The Environmental Journal of Southern Appalachia
Tuesday, 19 December 2023 15:56

Meet the salamanders making the South a biodiversity hotspot

Written by Southern Environmental Law Center

Skip to main codownload-2.jpg An eastern newt in its juvenile stage in Blacksburg, Virginia. Courtesy SELC.

Salamanders are under siege in a changing world

Salamanders are extraordinary creatures. Some of these astonishing amphibians boast vibrant colors and patterns while two-thirds of all species are lungless and able to breathe through their skin. All salamanders have the remarkable ability to regrow limbs, tails, and even parts of their heart and brain, a rare ability in the animal kingdom. 

More salamander species live in the Appalachians than anywhere else in the world. Fifty-four species of salamander call Virginia home.

Roughly 20 percent of the world’s salamander species can be found in the South

Unfortunately, the impacts of climate change, habitat loss and pollution pose a real danger to these sensitive creatures. Increased temperatures, changing humidity levels, wildfires and droughts wreak havoc on salamanders, which are impacted by even small changes in habitat conditions and are often specialized to small native ranges. 

Southern Environmental Law Center’s work addressing climate change, fighting for clean water, and conservation efforts help protect all kinds of salamanders in the South. To celebrate the Endangered Species Act’s 50th anniversary, they are highlighting some of the endangered and threatened salamanders of our region.

Neuse River waterdog 


The Neuse River waterdog, also known as the Carolina mudpuppy, can only be found in the Neuse and Tar-Pamlico River systems in North Carolina. This rare aquatic salamander spends its entire life underwater, gathering oxygen through external gills on the side of its neck. The Neuse River waterdog received protection under the Endangered Species Act in 2021.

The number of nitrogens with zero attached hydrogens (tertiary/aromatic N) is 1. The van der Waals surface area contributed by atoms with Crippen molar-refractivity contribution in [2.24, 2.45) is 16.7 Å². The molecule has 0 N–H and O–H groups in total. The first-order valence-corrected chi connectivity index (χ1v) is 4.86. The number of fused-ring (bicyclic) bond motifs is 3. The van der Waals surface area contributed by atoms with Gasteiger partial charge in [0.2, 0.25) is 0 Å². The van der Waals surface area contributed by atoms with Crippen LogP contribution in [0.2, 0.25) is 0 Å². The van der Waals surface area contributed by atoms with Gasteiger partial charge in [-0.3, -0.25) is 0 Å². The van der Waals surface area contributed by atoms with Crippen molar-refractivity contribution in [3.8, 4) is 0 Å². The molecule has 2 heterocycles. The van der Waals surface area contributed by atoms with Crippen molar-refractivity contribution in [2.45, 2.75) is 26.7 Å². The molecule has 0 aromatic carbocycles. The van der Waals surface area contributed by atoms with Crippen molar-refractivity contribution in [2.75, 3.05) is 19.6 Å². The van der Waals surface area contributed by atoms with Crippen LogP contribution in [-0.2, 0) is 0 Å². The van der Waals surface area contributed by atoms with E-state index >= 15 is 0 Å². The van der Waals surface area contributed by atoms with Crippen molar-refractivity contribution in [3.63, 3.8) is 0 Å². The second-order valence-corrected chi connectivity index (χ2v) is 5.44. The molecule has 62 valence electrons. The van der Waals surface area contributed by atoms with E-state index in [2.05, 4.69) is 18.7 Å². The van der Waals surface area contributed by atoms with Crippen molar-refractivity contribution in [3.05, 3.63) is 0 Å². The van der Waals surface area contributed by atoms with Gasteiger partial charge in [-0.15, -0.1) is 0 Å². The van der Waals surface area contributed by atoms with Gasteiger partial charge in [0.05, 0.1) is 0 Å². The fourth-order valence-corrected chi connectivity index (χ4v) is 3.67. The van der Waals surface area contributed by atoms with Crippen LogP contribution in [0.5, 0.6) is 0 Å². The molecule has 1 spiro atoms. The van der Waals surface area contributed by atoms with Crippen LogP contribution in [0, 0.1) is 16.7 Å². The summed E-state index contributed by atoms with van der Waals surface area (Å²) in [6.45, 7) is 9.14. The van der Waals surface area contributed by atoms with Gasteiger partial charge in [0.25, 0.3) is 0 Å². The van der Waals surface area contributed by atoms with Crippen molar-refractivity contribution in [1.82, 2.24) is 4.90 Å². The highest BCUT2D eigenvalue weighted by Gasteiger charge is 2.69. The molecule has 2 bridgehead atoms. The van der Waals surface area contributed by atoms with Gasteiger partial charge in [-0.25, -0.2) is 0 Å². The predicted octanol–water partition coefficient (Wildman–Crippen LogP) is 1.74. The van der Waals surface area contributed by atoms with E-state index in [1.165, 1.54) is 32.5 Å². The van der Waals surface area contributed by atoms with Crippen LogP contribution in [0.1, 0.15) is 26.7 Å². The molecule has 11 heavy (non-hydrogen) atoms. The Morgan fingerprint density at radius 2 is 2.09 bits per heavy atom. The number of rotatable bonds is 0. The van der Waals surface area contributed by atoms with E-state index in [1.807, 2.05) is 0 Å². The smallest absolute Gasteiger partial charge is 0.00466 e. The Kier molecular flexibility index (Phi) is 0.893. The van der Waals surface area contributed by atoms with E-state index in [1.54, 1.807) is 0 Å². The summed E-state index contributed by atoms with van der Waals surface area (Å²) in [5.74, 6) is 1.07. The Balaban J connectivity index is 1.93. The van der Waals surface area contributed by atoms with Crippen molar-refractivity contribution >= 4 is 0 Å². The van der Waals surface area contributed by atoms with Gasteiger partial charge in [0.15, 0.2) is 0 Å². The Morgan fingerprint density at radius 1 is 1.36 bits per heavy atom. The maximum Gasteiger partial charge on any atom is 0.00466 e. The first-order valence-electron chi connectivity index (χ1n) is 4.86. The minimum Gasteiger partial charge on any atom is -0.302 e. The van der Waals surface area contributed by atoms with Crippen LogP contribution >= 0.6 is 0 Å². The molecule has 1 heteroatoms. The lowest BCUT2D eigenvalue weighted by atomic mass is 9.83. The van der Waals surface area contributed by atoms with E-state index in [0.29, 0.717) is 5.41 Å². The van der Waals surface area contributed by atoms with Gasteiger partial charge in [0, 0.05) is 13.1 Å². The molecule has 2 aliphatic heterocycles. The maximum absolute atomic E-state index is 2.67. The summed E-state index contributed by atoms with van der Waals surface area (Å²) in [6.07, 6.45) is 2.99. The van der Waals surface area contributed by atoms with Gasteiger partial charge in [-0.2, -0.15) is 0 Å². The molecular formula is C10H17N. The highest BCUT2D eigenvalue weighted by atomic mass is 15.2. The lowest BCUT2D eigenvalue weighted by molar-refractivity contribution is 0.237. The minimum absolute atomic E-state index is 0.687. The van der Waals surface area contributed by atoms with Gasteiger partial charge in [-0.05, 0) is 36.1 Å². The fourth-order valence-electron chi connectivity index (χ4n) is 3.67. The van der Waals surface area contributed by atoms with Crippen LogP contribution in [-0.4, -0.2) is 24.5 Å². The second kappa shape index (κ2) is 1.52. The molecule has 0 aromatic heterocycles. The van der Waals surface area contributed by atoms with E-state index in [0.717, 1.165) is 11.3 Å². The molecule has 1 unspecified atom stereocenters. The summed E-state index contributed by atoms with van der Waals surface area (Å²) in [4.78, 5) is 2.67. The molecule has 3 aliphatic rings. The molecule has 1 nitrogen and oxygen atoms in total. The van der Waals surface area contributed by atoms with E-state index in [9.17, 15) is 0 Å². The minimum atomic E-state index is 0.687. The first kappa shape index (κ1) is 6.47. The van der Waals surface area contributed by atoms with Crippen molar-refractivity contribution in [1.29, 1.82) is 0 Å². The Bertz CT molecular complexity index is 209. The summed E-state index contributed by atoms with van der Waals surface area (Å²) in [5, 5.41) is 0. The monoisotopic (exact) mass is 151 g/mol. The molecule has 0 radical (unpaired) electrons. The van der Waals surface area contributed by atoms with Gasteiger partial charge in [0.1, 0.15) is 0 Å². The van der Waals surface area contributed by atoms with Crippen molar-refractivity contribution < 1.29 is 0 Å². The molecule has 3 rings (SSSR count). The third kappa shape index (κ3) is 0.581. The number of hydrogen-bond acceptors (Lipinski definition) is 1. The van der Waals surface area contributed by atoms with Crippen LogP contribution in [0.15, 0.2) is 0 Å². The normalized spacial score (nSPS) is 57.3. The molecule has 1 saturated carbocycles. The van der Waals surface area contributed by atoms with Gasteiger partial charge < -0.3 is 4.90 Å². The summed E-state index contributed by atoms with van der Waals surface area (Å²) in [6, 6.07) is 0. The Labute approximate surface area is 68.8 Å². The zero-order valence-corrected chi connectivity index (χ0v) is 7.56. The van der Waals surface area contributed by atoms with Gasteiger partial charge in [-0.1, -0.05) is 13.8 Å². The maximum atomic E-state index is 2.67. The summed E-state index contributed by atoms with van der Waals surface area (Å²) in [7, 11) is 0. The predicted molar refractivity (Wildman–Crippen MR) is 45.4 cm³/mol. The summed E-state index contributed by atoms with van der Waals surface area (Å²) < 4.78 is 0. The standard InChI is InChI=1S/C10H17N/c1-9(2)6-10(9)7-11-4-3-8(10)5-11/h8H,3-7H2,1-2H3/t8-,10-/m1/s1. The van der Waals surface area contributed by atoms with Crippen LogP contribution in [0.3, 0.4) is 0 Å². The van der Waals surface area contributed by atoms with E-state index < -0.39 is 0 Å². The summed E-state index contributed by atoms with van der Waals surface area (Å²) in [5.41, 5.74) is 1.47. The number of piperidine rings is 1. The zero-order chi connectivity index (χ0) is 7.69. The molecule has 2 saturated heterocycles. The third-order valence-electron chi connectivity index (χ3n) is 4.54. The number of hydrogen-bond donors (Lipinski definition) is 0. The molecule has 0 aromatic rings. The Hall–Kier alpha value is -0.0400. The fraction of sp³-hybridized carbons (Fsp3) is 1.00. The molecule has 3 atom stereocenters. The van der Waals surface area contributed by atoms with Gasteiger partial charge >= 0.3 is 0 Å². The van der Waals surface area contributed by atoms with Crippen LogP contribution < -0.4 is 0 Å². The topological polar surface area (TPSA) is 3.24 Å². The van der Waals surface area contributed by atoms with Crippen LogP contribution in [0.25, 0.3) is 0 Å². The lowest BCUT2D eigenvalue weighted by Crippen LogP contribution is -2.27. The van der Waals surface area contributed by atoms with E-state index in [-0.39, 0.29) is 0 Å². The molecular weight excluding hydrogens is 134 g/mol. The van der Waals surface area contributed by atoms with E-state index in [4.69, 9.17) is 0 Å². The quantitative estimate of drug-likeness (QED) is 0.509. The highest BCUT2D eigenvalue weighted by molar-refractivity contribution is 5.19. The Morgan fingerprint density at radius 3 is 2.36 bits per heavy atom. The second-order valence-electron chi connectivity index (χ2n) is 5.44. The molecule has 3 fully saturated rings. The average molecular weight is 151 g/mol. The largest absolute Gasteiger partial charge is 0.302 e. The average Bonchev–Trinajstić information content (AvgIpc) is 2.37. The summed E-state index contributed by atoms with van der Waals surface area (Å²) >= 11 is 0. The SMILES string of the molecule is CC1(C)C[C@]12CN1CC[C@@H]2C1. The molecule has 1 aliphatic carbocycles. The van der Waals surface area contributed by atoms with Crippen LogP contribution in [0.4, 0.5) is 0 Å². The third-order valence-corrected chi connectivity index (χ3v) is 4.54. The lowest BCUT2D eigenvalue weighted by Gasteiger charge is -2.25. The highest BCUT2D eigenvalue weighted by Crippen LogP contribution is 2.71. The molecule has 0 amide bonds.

Shenandoah salamander


This rare species can only be found on the three highest mountains in Virginia’s Shenandoah National Park. The Shenandoah salamander lives on land its whole life, and like two-thirds of all salamanders, has no lungs and absorbs oxygen through its skin. In 1982 the Fish and Wildlife Service classified this salamander as endangered under the Endangered Species Act. 

Reticulated and frosted flatwoods salamanders 


These beautiful salamanders make their homes in flatwoods, Longleaf pine savannah ecosystems that require naturally occurring wildfires. Habitat loss has caused the populations of flatwoods salamanders to dwindle. Both species exist in isolated tracts in the Florida panhandle and South Georgia, but the reticulated species also has a very small population in coastal South Carolina.

Red Hills salamander


The state amphibian of Alabama, the Red Hills salamander is secretive and rather large for a lungless species, growing up to 10 inches. Residing in only six counties in the Red Hills region of south-central Alabama, this salamander is one of two endangered species in Alabama and received federal protections in 1977.  

Black Warrior waterdog


Another waterdog species, the Black Warrior, spends its entire life underwater using external gills to breath. Found only in the upper Black Warrior River Basin, little is known about this rare species that was declared endangered in 2018. 

Salamanders may be small, but the role they play in our natural systems is complex. As we celebrate the Endangered Species Act’s 50th anniversary, let’s rally to protect these incredible creatures from the threats they face in our changing world. 

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Last modified on Wednesday, 20 December 2023 00:45